Tuesday, October 14, 2014

Happy Anniversary from a Lucky Lady.

As of today, I have been married 19 years. It seems like a deal. Especially if you add the word "happily" in there, which is after all, the goal, right? "I have been happily married for 19 years." Wow.

I have never once, in all honestly, regretted it. No buyer's remorse. That's  amaaaaazing.  I've regretted every decision I've ever made. I regret spending money on shoes and sweaters that I never wear. I regret bringing home the one cat that was impervious to all attempts at litter box training. I regret not taking shop class in high school, despite my dad's vehement attempts to make me, because, oh my god, the money I could have saved on this slangy shanty of a house. I don't even want to talk about the white carpeting.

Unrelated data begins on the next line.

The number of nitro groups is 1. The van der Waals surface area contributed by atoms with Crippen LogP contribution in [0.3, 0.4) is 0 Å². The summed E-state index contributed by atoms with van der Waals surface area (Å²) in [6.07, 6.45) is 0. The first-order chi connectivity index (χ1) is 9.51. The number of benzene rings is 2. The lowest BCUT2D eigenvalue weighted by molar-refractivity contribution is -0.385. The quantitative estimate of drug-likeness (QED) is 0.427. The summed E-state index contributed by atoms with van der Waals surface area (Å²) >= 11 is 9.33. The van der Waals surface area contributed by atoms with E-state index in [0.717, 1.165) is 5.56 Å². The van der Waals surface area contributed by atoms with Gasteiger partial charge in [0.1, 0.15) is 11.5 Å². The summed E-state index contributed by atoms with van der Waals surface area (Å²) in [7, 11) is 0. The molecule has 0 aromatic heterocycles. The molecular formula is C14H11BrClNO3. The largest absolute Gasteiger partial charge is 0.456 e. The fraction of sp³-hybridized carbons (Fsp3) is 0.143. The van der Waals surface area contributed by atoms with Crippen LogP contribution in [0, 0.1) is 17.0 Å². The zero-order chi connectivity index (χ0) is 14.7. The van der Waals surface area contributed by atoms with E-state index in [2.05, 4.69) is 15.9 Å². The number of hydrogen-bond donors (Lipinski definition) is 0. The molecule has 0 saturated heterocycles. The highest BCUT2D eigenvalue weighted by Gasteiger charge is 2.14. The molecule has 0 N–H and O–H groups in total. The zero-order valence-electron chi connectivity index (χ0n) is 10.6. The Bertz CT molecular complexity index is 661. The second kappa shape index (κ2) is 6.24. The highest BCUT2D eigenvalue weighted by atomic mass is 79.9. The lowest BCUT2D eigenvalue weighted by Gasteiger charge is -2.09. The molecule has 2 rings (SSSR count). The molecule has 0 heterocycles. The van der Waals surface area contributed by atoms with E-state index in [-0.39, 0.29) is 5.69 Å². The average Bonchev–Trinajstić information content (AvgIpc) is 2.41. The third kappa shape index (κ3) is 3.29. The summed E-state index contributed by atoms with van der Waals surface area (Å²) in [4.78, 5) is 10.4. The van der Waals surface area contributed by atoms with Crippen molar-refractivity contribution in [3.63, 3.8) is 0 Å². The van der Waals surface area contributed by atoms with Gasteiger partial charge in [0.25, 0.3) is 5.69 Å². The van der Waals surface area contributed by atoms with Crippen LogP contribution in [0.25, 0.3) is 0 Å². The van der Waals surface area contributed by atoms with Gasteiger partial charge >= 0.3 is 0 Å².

But marrying Kirk....? Best decision ever.

I hope he feels same, though there is daily evidence that he could have, in fact, done better. I've grown crankier and ever chubbier with the years, which he interprets as "funnier" and "more voluptuous." A more responsible spouse would have him checked for dementia, but I know when I've got it good.

It's lucky for me that he is so attracted to my inner beauty, because, let's face it, the outer beauty is fading fast. Which I am fine with...mostly. I staunchly hold the belief that women are allowed to get old, goddammit. If you have any sort of problem with grey hair, saggy bellies or crows feet, just keep it to yourself or I will be forced to lecture you mightily on the inherent value of women while shaking my fist in the air.

Metaphorically, I mean. I gave up raising my arms above my head on my last birthday. Crows feet are one thing, but my "angel wings" (as we call the general underarm area) aren't anything I feel like inflicting upon the unsuspecting. I will not even wave hello anymore. If I see you across a crowded room, you are getting a jaunty sailor salute or maybe two thumbs up, elbows held firmly at my side. Which is just the kind of thing Kirk doesn't worry about at all, thank God.